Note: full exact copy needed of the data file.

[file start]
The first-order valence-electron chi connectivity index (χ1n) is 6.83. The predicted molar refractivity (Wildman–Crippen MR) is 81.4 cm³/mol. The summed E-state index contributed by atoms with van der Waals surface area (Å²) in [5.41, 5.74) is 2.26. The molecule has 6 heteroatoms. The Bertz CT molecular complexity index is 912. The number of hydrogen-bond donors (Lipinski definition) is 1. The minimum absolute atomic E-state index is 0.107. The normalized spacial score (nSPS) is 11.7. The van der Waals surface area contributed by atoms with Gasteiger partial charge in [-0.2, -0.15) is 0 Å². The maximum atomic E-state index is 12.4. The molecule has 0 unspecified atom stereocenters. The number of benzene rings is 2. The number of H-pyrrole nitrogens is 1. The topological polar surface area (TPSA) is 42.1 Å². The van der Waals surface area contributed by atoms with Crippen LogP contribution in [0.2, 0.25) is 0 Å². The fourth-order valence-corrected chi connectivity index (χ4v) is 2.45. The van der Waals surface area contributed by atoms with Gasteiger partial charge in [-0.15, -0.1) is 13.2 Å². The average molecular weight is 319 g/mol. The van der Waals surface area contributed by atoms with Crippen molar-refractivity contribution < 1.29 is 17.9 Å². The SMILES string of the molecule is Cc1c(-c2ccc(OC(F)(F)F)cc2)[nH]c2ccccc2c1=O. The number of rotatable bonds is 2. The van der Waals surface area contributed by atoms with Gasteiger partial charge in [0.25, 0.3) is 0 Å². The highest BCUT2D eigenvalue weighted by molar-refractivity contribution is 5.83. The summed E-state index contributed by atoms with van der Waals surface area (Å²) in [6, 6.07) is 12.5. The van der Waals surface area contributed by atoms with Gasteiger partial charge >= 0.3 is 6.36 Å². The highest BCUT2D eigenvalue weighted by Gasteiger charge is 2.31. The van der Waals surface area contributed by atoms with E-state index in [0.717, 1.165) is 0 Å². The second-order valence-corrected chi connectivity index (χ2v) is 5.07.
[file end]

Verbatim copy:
The first-order valence-electron chi connectivity index (χ1n) is 6.83. The predicted molar refractivity (Wildman–Crippen MR) is 81.4 cm³/mol. The summed E-state index contributed by atoms with van der Waals surface area (Å²) in [5.41, 5.74) is 2.26. The molecule has 6 heteroatoms. The Bertz CT molecular complexity index is 912. The number of hydrogen-bond donors (Lipinski definition) is 1. The minimum absolute atomic E-state index is 0.107. The normalized spacial score (nSPS) is 11.7. The van der Waals surface area contributed by atoms with Gasteiger partial charge in [-0.2, -0.15) is 0 Å². The maximum atomic E-state index is 12.4. The molecule has 0 unspecified atom stereocenters. The number of benzene rings is 2. The number of H-pyrrole nitrogens is 1. The topological polar surface area (TPSA) is 42.1 Å². The van der Waals surface area contributed by atoms with Crippen LogP contribution in [0.2, 0.25) is 0 Å². The fourth-order valence-corrected chi connectivity index (χ4v) is 2.45. The van der Waals surface area contributed by atoms with Gasteiger partial charge in [-0.15, -0.1) is 13.2 Å². The average molecular weight is 319 g/mol. The van der Waals surface area contributed by atoms with Crippen molar-refractivity contribution < 1.29 is 17.9 Å². The SMILES string of the molecule is Cc1c(-c2ccc(OC(F)(F)F)cc2)[nH]c2ccccc2c1=O. The number of rotatable bonds is 2. The van der Waals surface area contributed by atoms with Gasteiger partial charge in [0.25, 0.3) is 0 Å². The highest BCUT2D eigenvalue weighted by molar-refractivity contribution is 5.83. The summed E-state index contributed by atoms with van der Waals surface area (Å²) in [6, 6.07) is 12.5. The van der Waals surface area contributed by atoms with Gasteiger partial charge >= 0.3 is 6.36 Å². The highest BCUT2D eigenvalue weighted by Gasteiger charge is 2.31. The van der Waals surface area contributed by atoms with E-state index in [0.717, 1.165) is 0 Å². The second-order valence-corrected chi connectivity index (χ2v) is 5.07.